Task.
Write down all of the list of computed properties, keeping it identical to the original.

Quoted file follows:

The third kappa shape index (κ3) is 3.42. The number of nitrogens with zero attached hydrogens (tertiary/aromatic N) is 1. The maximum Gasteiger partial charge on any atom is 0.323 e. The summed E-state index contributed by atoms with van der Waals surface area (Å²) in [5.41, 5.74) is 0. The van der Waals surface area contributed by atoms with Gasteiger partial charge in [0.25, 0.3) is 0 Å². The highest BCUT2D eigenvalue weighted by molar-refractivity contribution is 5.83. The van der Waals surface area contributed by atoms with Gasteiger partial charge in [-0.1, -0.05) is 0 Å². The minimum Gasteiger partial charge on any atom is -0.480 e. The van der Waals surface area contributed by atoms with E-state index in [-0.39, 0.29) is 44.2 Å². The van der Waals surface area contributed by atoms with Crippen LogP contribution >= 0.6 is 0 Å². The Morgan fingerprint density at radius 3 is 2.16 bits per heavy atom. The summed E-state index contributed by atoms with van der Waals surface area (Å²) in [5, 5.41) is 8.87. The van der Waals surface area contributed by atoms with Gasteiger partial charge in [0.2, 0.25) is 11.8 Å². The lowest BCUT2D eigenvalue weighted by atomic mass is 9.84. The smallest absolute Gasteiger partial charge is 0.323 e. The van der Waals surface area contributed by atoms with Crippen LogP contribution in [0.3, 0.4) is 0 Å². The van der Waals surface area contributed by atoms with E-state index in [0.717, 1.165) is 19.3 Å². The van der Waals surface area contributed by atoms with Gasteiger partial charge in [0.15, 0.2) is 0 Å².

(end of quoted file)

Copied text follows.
The third kappa shape index (κ3) is 3.42. The number of nitrogens with zero attached hydrogens (tertiary/aromatic N) is 1. The maximum Gasteiger partial charge on any atom is 0.323 e. The summed E-state index contributed by atoms with van der Waals surface area (Å²) in [5.41, 5.74) is 0. The van der Waals surface area contributed by atoms with Gasteiger partial charge in [0.25, 0.3) is 0 Å². The highest BCUT2D eigenvalue weighted by molar-refractivity contribution is 5.83. The van der Waals surface area contributed by atoms with Gasteiger partial charge in [-0.1, -0.05) is 0 Å². The minimum Gasteiger partial charge on any atom is -0.480 e. The van der Waals surface area contributed by atoms with E-state index in [-0.39, 0.29) is 44.2 Å². The van der Waals surface area contributed by atoms with Crippen LogP contribution >= 0.6 is 0 Å². The Morgan fingerprint density at radius 3 is 2.16 bits per heavy atom. The summed E-state index contributed by atoms with van der Waals surface area (Å²) in [5, 5.41) is 8.87. The van der Waals surface area contributed by atoms with Gasteiger partial charge in [0.2, 0.25) is 11.8 Å². The lowest BCUT2D eigenvalue weighted by atomic mass is 9.84. The smallest absolute Gasteiger partial charge is 0.323 e. The van der Waals surface area contributed by atoms with Crippen LogP contribution in [0.3, 0.4) is 0 Å². The van der Waals surface area contributed by atoms with E-state index in [0.717, 1.165) is 19.3 Å². The van der Waals surface area contributed by atoms with Gasteiger partial charge in [0.15, 0.2) is 0 Å².